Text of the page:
• Employment criteria for police departments dictate that all tests and criteria be job-related.
    • Criteria not job-related can be seen as discrimination.
  • The ability to drive a patrol car is fundamental tothe performance duty, and is a valid criterion.
    • In comparison, minimum height requirements havebeen deemed "not job related."
the oral interview
THE ORAL INTERVIEW
  • The interview is performed by the police review board, generally 4-6 sworn officers of all ranks.
    • Accompanied by the department personnel officerand possibly a representative of the community.
  • Officers review the application & ask the applicanta standardized set of questions, regarding his/her motivations for wanting to become a police officer.
    • Other questions cover willingness to adjust to the working environment, shift changes & overtime work.
  • The board may ask hypothetical questions to enable them to judge the candidate's exercise of discretion.
the oral interview1
THE ORAL INTERVIEW
  • Listening skills are essential during the interview,and candidates must pay attention to exactly whatis being asked of them.
    • What the candidate says to the board will determinehow he/she is judged for acceptability.
  • It has been said that an applicant's job during the interview is to convey to the interviewers that he/she is a good candidate for the job.
    • As well as to sell the board on the premise thathe/she is the best choice.
the oral interview2
THE ORAL INTERVIEW
  • The disadvantage of the oral interview is that it is subjective, and the outcome may be affected by the personal characteristics of those on the board.
    • Recent research has also shown that it is not a validpredictor of the future performance of the candidate.
the polygraph exam
THE POLYGRAPH EXAM
  • While the federal Employee Protection Act (EPA) prohibits using a lie detector in the private sector, government bodies are exempt from this constraint.
    • Over half of police agencies use it to screen applicants.
  • In the polygraph system, physiological reactions of breathing patterns, blood pressure, and perspiration on the surface of the skin are recorded on paper.
  • Police don't use a polygraph to disqualify applicants, but to identify problem areas in statements, that might deserve additional investigation.
    • It is not a reliable device to determine truth or innocence.
the background investigation
THE BACKGROUND INVESTIGATION
  • The main thrust of the background investigation is to review & verify information stated or written by the police applicant with past behavior.
    • Areas examined include an extensive personal historyto determine factors such as honesty and reliability.
    • Other variables are include education, employment history, military service, and criminal record.
  • It is important for investigators charged with this task to verify facts constantly and not make assumptions.
the medical exam
THE MEDICAL EXAM
  • Police applicants are typically asked to submit to a general physical exam.
    • In virtually all police departments, the medical examis a mandatory component of the selection process.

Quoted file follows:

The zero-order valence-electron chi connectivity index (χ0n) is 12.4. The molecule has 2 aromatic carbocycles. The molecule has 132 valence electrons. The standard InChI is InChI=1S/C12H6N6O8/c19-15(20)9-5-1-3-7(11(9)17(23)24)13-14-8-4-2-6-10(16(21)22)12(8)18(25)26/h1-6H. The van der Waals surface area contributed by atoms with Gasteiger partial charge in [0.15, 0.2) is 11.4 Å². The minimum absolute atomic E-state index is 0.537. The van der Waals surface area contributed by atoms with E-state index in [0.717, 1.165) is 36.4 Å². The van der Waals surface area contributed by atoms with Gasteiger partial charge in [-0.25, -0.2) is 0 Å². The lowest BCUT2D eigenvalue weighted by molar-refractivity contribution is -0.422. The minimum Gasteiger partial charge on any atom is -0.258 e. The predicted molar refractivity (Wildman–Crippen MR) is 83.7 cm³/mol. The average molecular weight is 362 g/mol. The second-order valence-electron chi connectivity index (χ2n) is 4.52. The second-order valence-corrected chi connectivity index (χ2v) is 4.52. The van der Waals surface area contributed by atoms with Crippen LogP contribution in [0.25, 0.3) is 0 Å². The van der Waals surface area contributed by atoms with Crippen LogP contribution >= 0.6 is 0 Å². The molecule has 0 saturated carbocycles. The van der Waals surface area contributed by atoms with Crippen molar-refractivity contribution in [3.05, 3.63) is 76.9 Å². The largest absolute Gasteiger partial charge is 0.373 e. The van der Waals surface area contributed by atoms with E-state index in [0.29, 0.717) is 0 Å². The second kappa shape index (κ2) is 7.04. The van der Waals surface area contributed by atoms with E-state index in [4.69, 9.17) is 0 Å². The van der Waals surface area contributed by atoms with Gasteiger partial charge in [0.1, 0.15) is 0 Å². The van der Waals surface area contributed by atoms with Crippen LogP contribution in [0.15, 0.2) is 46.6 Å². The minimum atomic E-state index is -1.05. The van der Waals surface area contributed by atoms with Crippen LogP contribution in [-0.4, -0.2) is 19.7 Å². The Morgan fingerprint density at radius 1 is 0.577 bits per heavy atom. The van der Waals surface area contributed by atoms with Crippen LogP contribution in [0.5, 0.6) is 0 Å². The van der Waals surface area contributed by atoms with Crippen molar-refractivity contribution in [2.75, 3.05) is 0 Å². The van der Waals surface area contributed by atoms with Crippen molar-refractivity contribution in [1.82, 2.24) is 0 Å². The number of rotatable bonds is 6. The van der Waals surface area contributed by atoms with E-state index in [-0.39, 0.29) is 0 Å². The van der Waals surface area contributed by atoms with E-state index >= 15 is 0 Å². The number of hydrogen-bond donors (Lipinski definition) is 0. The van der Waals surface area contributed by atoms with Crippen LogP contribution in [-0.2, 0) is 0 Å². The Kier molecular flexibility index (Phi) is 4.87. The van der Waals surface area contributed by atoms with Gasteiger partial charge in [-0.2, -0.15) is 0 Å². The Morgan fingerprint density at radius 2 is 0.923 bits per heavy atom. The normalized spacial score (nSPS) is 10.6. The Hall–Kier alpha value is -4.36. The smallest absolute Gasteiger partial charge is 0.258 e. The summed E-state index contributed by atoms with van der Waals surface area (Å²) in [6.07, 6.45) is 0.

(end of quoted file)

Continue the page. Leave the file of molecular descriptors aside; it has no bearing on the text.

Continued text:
• Health problems may result in considerable expense through disability payments & inconvenience for the department after an applicant accepts employment.
  • Medical shortcomings might make candidates more vulnerable to performance failures that could jeopardize their own lives or those of fellow officers.
psychological testing
PSYCHOLOGICAL TESTING
  • The psychological testing procedure is designed to determine emotional stability & maturity.
    • Tests may be in oral format, or administered in writing.
  • The most widely used tests are the Minnesota Multiphasic Personality Inventory (MMPI) and the California Psychological Inventory (CPI).
    • These tests are administered and then reviewed and rated by a licensed psychologist or psychiatrist.
  • It is difficult to predict who will or will not be a good police officer.
    • Many candidates are disqualified following this phase.
psychological testing1
PSYCHOLOGICAL TESTING
  • Problems have also been identified regarding the methodology, in that most tests fail to distinguish between good & poorly performing officers.
    • This test should be used in conjunction with other selection criteria, for, as with a polygraph exam, psychological tests are subject to a broad rangeof interpretation by the psychologist.
  • Some researchers have suggested that guidelines be developed to help ensure equitable application.
    • Critics have suggested that this phase of the selection process be eliminated entirely.
police academy training
POLICE ACADEMY TRAINING
  • The police academy is an important first step in the preparation of the recruit for police work.
    • Cited in 1967 by the President's Commission on Law Enforcement and the Administration of Justice.
  • Police recruits should be trained in understanding the strengths of the criminal justice system and what it can and cannot do.
  • In-service training should be offered at least once a year in addition to financial and career incentives for officers to continue their education.
police academy training1
POLICE ACADEMY TRAINING
  • Police training is usually determined by a state training standards organization, commonly referred to as Peace Officer Standards and Training (POST).
    • Smaller police agencies will usually send recruits to regional academies, while larger ones often maintain their own in house training programs.